“Don’t be a friggin’ jackass,” among other timeless chestnuts.
This article was originally posted on The Drive, a Time Inc. publication.
With the kickoff of National Teen Driver Safety Week on Oct. 18, automotive manufacturers are calling on grizzled vets of the road to educate the newest, and arguably most vulnerable, people behind the wheel.
Michelin’s #SharingSafety campaign is crowdsourcing the best advice that drivers have ever received since earning their licenses. Amid a cornucopia of stats, Michelin reminds drivers that the top killer of teens in the U.S. is road accidents—a statistic that stubbornly holds on despite increased safety of most vehicles.
The Michelin campaign put us in a reflective mood. What’s the best driving advice we’ve ever received? There are the obvious lessons: Drive defensively; avoid a truck’s blind spot; and friends don’t let friends drive boring cars. But other lessons might resonate more with headstrong teenagers.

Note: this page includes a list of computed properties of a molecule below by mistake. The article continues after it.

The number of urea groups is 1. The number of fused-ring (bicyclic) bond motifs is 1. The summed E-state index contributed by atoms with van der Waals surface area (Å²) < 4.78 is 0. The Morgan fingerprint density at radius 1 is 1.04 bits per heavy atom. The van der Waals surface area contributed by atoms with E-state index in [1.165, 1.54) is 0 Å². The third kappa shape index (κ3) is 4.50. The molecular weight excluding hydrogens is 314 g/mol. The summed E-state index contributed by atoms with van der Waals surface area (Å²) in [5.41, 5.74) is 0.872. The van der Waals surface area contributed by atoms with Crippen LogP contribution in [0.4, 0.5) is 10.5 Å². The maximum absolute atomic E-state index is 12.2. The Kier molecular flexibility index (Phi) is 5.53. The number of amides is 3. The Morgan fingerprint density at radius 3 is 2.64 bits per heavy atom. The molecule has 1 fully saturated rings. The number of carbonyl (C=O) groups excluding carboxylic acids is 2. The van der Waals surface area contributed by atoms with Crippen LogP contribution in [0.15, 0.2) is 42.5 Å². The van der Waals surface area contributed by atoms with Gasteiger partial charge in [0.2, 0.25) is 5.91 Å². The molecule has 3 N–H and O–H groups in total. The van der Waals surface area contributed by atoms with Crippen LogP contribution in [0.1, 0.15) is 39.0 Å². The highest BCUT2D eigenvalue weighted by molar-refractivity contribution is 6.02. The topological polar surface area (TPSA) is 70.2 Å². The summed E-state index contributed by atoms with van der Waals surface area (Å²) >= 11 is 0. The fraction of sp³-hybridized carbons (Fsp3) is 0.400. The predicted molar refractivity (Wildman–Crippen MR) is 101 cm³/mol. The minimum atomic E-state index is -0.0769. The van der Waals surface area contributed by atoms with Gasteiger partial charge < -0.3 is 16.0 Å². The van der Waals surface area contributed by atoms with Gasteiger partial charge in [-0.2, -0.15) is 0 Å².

For example, my father approached driver education differently: “Just don’t be a friggin’ jackass.” Not the most illustrative advice. I asked what he meant.
“You never want to be the subject of someone’s ‘you’ll-never-guess-what-I-saw’ story,” he responded. To 16-year-old me, this made much sense.
Other pointers he offered were just addendums to that golden rule: When you spin, both feet in; keep your phone in the glovebox; never eat a McRib in a moving vehicle.
Some argue that formal driver education still doesn’t prepare teens for the scenarios that they’ll face on the open road. Hell, the state of Rhode Island doesn’t always even require proof of parallel-parking ability on its license test (a gift that this resident was particularly thankful for).
Until more structure is added, #SharingSafety seems like a good supplement.